It’s amazing how you find pieces of your homeland thousands of kilometers and a couple of continents away. ‘Horreos,’ the wooden granaries are so similar in looks and structure to the traditional ‘ara’ back in Kerala.  Both used for the same purpose, to store grain and other produce of the land. The only difference seem to be that these are raised from the ground on four pillars. The pillars are capped with ‘staddle  stones’ to keep the rodents out, says Wikipedia.

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The morning slowly turned not too different from the previous one. Climbing up and down, cursing myself and setting myself down by the roadside in sheer exhaustion. Seriously considering the option of hitch hiking, I happened to look up and across the road. My soul animal, definitely a sign.

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Snails on trees was something totally new.

Another hour, another stop. They had passed me by some time ago. The man and his dog. He knew no English, I knew no French. No worries. In a day and half I’d learned  that you didn’t really need words to communicate. He was French, started his walk twenty seven days ago from Irun, in France.  Most of the Albergues on the way do not allow dogs. They walk on until they come across a stream or even better a river. Pitch a tent, take a bath, wash clothes, cook something, sleep, get up in the morning and walk. They looked an extension of each other, the lean man and the even leaner dog.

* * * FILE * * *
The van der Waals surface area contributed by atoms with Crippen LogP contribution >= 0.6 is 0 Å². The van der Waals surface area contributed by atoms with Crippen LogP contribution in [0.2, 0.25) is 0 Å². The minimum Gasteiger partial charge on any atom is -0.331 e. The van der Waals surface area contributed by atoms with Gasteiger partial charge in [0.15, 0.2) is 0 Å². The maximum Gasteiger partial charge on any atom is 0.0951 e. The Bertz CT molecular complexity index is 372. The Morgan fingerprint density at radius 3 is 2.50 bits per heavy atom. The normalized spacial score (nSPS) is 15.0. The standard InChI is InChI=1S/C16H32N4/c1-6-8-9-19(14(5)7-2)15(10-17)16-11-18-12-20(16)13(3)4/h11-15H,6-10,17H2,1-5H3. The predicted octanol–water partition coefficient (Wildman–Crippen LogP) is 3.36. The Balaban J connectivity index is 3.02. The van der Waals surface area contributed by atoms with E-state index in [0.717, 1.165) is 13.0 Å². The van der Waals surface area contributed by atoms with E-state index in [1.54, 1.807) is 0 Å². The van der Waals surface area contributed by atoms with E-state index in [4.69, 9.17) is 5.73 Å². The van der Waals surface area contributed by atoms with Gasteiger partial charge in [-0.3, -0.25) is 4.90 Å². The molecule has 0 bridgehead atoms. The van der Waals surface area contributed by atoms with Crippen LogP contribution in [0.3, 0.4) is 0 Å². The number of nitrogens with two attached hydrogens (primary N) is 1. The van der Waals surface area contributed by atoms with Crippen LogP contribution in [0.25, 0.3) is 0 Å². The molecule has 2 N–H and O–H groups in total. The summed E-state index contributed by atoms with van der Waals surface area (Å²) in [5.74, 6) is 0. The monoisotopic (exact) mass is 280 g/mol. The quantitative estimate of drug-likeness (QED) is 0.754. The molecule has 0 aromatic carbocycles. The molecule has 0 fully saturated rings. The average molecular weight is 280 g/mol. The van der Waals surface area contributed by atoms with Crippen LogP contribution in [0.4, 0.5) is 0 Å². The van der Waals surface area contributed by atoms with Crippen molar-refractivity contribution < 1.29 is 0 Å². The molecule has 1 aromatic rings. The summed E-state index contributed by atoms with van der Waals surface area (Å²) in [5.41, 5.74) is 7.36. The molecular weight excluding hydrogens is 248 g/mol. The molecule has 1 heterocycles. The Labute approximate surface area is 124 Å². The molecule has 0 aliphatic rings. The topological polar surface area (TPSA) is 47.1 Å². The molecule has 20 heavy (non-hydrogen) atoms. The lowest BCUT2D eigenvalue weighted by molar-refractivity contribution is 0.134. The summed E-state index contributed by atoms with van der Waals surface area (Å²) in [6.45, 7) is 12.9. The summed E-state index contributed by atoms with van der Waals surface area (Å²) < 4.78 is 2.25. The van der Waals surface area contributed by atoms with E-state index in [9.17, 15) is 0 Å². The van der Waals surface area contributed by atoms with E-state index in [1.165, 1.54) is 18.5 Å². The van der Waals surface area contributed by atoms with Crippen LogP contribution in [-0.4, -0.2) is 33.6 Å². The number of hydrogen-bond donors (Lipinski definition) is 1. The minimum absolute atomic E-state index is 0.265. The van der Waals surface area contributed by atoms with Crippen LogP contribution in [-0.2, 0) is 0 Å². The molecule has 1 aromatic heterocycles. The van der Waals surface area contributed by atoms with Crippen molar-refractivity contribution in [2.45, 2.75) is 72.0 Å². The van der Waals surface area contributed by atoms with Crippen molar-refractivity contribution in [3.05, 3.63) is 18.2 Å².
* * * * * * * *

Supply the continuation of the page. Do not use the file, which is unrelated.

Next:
”Buen  Camino,” they were off.

Solitude is refreshing, some human connect in between even more so, I was yet to realize. A lunch of some left overs from day one, and I followed his path. Melissa had gone ahead long ago, Ane and Sonya later and the Canadian sisters too.

The sun was shining bright and the wind had picked up. The path looked refreshing.

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The path crossed a tarred road  and  continued. The sisters were sitting in the middle of the road, their jackets spread on the ground serving as mats. I had company, obviously. Take a break, when you feel like it, where you are at.

Another hour, the cycle of exhaustion was repeating. “Where are all those voluntary refreshments?” I wondered. I had seen pictures of jugs of water or juice, bowls of fruits kept in front of houses or on picnic benches, for the pilgrims to take as desired. In less than five minutes, a miracle appeared to my right. This was only the first of the many in the days to follow. I think of, long for or need something, it appears. Not for nothing they say, “the Camino provides”.